Since you’ll want to improve your writing by keeping it simple, find a friend — preferably someone who’s never heard of what you’re writing before — and ask them what they think.
If they don’t understand what you wrote, then you’ll need to go back and revise.
Over time, you’ll improve your writing by understanding what needs to be there, and what’s filler.
Here’s some tips for choosing beta readers:
- Don’t pick someone who will flatter you. Your best friend will tell you how great it is, so that’s probably not the best idea.
- Have someone who doesn’t know anything about your topic. This is a good test to know if what you wrote makes sense.
- Don’t choose an English-minded person. We all have that friend (or maybe you are that one!), but try picking a beta reader not involved with writing or the literary world. Remember, you want to test for an understanding. Save this literary peer editor for revised drafts.
Take the first step and share your writing a peer. You’ll also be able to get other feedback that will help you improve!
3. Use an Outline
Another way you can improve your writing skills is by using an outline.
Now you’re probably thinking, “Wait a minute. I don’t have time to do that, since I also need to complete X, Y, and Z.”
There’s certainly pros and cons to using an outline, but there’s no denying that outlining has helped numerous writers improve.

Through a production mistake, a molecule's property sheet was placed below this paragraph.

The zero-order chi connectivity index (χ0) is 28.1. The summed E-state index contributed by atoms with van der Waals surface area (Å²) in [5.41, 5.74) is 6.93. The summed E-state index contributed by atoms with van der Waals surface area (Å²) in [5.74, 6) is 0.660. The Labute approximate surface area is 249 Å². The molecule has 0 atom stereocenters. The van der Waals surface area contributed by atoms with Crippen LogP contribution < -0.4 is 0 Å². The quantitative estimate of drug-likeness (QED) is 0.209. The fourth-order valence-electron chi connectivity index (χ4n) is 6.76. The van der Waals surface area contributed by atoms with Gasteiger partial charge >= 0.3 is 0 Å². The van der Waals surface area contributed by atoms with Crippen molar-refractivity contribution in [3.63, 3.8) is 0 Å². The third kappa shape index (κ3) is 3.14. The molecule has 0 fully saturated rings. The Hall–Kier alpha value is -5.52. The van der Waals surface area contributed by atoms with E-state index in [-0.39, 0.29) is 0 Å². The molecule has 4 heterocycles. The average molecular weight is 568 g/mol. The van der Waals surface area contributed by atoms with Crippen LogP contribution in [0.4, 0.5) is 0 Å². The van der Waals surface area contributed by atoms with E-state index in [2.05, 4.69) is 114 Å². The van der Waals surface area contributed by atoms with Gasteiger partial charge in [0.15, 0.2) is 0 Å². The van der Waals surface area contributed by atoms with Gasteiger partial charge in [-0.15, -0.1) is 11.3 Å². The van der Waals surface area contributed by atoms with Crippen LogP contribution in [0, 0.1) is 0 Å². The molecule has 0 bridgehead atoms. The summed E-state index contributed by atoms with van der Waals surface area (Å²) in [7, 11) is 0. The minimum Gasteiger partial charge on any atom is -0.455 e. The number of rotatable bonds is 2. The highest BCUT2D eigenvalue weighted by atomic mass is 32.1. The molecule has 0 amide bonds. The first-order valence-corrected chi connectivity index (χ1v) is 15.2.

Outlines can help organize your thoughts and help you identify plot holes earlier. Outlining can also give you a direction and help you prepare before you write.
Experiment with outlining your writing to see if it helps you improve. You might find that it helps you consolidate and gives you more time in the long run!
Tips for using an outline to write
When you outline, you don’t have to write down everything word-for-word. Think of outlining as a guide that will you on your journey to finishing your writing.
Think of an outline like a floor map. You want to know where you’re going, but you don’t know all the details yet.
Here’s a few more ways you can successfully outline your writing:
- Use headings and bullet points. Make it easy to scan your outline and refer back to earlier points. An organized outline can help you improve because you’ll be able to go back.
- Keep things brief. You don’t need to write everything — just what you need. Remember, an outline is just for organizational purposes.
- Think about flow. When creating your writing outline, think about the flow of your work. Does one thought logically lead into another?
Outlining can help you improve your writing because it’s a great way to think about your story, characters, and events in advance.
Consider outlining to help yourself find what you need to make your writing hook and keep readers!
4. Learn to Edit and Proofread
When you write, you need to learn to critique your own work. That means you need to master the art of editing and proofreading.
It’s vital that you can become your best editor. Unfortunately, most agents won’t look at buying books that need work — they want ones that are 95% of the way there.
Luckily, you can steadily improve your writing by learning how to edit and proofread.
Over time, you’ll minimize errors and be able to quickly identify how to make your sentences stronger. You’ll strengthen your writing by eliminating common mistakes.